The Clinton Climate Initiative will assist the large cities in the group in reducing greenhouse gas emissions and increasing energy efficiency by using the same business-oriented approach that has made other Clinton Foundation initiatives successful. The Clinton Foundation has made a major contribution to the global fight against HIV/AIDS over the past four years by building efficient and effective systems for procurement and distribution of medicine and tests, thus drastically reducing the cost of treatment. More recently, the Clinton Foundation used the same business-oriented approach to make strides against childhood obesity, working with major beverage manufacturers to take high-sugar drinks out of the nation’s schools.
To enable partner cities to reduce energy use and green house gas emissions CCI will:
- Create a purchasing consortium that will pool the purchasing power of the cities to lower the prices of energy saving products and accelerate the development and deployment of new energy saving and greenhouse gas reducing technologies and products. This will be similar to the Clinton Foundation HIV/AIDS Initiative total quality management approach that has substantially lowered AIDS drug prices for members of its purchasing consortium.
- Mobilize the best experts in the world to provide technical assistance to cities to develop and implement plans that will result in greater energy efficiency and lower greenhouse gas emissions.
- Create and deploy common measurement tools and internet based communications systems that will allow cities to establish a baseline on their greenhouse gas emissions, measure the effectiveness of the program in reducing these emissions and to share what works and does not work with each other.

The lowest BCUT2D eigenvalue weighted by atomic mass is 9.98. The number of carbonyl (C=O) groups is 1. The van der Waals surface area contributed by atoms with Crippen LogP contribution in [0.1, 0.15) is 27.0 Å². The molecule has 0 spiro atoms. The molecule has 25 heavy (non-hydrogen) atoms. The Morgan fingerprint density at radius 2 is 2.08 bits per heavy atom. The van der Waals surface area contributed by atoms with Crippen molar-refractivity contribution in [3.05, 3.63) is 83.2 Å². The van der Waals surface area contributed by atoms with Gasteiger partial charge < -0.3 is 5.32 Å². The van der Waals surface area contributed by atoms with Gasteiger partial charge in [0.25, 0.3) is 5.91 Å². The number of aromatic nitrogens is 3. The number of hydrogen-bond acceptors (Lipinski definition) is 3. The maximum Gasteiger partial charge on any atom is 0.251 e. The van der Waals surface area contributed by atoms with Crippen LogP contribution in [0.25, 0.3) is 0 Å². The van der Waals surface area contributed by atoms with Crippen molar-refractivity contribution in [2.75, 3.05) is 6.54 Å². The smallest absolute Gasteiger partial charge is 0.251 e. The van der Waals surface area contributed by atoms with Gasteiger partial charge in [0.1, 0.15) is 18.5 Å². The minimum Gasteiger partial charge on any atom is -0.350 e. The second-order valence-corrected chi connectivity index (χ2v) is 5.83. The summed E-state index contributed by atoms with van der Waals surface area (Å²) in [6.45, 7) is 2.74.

Many cities have worked individually to reduce energy use and greenhouse gas emissions but most of these practices are not in widespread, systematic or coordinated use, thus greatly reducing their effectiveness. CCI will engage the largest cities in the world and allow them to be leaders for all cities by making the direct benefits from the purchasing consortium, technical assistance, and measurement and communication tools available to other cities throughout the world.
There are a number of practical steps cities can take to increase efficiency and reduce emissions including:
- More energy efficient lighting for traffic and street lights.
- Building codes and practices that make use of more effective insulation, more energy efficient windows, more energy efficient heating and ventilation systems and more energy efficient lighting.
- More energy efficient municipal water and sanitation systems
- Localized, cleaner electric generation systems
- Use of bio-fuels or hybrid technologies for city buses, garbage trucks and other vehicles
- Schemes to reduce traffic congestion
- Reduction of emissions from city garbage dumps and the use of biomass to generate electricity
- More intelligent design of electric grids both across the city and within office and municipal buildings
The CCI—Large Cities partnership begins with 22 of the largest cities in the world participating — Berlin, Buenos Aires, Cairo, Caracas, Chicago, Delhi, Dhaka, Istanbul, Johannesburg, London, Los Angeles, Madrid, Melbourne, Mexico City, New York, Paris, Philadelphia, Rome, Sao Paulo, Seoul, Toronto, Warsaw and the partnership anticipates that many more cities will join over the next four to six months.
This article contains a modified news release from the Clinton Foundation.